New Delhi: After facing heat from the American and European counterparts over quality issues, the Indian drug regulator is set to draft an amendment to existing pharmaceutical manufacturing laws to bring them on par with international standards.

The Drug Controller General of India (DCGI) will move a proposal before the government within the next six months to amend the Drugs and Cosmetics Act, 1940, and the Drugs and Cosmetics Rules, 1945, in an attempt to raise drug manufacturing standards in line with those recommended by the World Health Organization (WHO).

“We have decided to revisit the present laws and bridge the gap between Indian manufacturing practices and the WHO good manufacturing practices (GMPs)," said G.N. Singh, the drug controller general of India. “The new standards in India will be up to the global marks."

DCGI will be evaluating the regulations and GMPs in the US, Europe, Canada, Japan and Australia as part of this process.

Several Indian drug makers, such as Sun Pharmaceutical Industries Ltd, Wockhardt Ltd, RPG Life Sciences and Polydrug Laboratories, have come under the scanner of the US Food and Drug Administration (USFDA) in recent years over a range of issues, including production quality, sanitation standards and alleged data manipulation. Ranbaxy was one of the companies than came under US regulatory heat as it had products from the company’s facilities in Toansa, Paonta Sahib, Dewas and Mohali in India  barred. Generic giant Sun Pharma also came under fire after a USFDA ban on its plant at Karkhadi in Gujarat.

According to the department of pharmaceuticals, the number of Indian manufacturers following WHO GMPs is 10-15%. “Out of around 8,000 manufacturers in India, only a few are following the WHO guidelines," Singh said.

US and European Union sanctions have hurt India’s image as an inexpensive and reliable supplier of generic drugs in international markets. India’s pharmaceutical exports totalled about $15.3 billion in 2014-15, marginally up from the previous year’s $14.84 billion.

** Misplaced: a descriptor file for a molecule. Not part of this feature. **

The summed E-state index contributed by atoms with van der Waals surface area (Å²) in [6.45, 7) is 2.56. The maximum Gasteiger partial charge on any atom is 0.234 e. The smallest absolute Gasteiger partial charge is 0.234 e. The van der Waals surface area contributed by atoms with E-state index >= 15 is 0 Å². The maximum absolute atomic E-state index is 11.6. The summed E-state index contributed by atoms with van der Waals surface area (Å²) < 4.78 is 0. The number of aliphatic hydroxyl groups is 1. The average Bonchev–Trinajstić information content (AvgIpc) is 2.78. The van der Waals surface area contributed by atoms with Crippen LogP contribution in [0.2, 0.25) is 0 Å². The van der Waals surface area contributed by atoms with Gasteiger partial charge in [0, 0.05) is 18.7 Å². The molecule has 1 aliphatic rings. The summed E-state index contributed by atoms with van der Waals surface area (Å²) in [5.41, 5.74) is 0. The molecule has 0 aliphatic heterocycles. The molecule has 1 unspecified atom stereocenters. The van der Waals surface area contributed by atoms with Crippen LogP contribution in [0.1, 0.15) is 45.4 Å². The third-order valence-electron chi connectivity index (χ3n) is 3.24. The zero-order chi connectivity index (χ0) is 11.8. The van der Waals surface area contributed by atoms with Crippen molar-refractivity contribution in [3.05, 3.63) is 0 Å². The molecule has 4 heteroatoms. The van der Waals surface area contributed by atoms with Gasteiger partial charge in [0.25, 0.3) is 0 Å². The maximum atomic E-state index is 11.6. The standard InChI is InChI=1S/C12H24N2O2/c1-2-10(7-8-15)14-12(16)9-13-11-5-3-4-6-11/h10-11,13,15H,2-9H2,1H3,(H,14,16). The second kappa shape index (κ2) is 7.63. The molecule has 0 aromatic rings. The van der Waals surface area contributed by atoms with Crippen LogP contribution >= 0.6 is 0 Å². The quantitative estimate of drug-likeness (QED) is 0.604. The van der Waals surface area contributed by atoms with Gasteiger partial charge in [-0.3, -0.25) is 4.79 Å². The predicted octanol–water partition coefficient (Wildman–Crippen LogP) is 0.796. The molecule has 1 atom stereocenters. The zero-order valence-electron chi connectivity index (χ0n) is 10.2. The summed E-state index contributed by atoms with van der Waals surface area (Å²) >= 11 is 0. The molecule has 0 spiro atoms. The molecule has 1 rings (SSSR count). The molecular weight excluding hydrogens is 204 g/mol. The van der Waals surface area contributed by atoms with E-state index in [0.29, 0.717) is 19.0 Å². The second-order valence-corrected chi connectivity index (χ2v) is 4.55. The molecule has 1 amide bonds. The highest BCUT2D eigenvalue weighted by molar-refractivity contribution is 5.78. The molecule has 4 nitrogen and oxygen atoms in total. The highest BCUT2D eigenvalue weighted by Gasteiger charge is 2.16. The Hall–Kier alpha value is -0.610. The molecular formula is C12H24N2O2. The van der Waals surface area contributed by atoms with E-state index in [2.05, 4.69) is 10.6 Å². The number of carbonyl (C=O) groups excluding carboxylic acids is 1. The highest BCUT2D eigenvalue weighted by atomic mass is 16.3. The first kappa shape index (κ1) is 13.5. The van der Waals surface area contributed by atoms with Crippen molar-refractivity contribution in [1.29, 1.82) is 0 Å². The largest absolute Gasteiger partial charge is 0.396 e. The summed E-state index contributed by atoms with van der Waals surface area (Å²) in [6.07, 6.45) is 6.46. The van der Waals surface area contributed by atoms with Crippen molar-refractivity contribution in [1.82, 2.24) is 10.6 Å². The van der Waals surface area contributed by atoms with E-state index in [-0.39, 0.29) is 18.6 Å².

“India has become a pharmacy of the world. So, we cannot live in isolation and will have to meet their expectations. Our system is in the process of improving," Singh said.

As per the WHO website, GMPs includes factors such as sanitation and hygiene, qualification and validation, self-inspection, quality audits, suppliers’ audits, prevention of cross-contamination and bacterial contamination during production, training employees and personal hygiene.

“The quality of Indian products is definitely lower. There are companies in India that have separate plants for India and for the US. If higher standard becomes mandatory, local manufacturers will feel the brunt and naturally prices of products will go up," said Hemant Bakhru, a pharmaceuticals analyst at UBS Securities in Mumbai.

To meet higher standards, drug makers will have to invest money, a matter of concern to some sections.

“Such sort of a regulation would mean that the small and medium units will have to bear the brunt. If the regulations are in place, it will demand an additional investment of 5 crore more for new testing facilities and machine upgradation," said Sudesh Kumar, executive secretary of the Confederation of Indian Pharmaceutical Industry (CIPI).

If WHO standards are put in place, most of the small units will have to look for larger space, Kumar said. “That would mean additional investment and it would be the death knell for the industry," he said.

According to DCGI, a technical advisory board will be set up to recommend changes to the government.

In a step towards strengthening the regulatory mechanism, DCGI is conducting a survey to test 42,000 drug samples from across the country, a process that started in May and should be completed within six months. The idea is to get more clarity on the percentage of spurious or low-quality drugs circulated in India, Singh said.

To reach out to the 8,000 manufacturing units, the regulatory body is also reinforcing its workforce by hiring 200 drug inspectors and assistant inspectors, increasing the strength of its current enforcement wing from about 350 employees.

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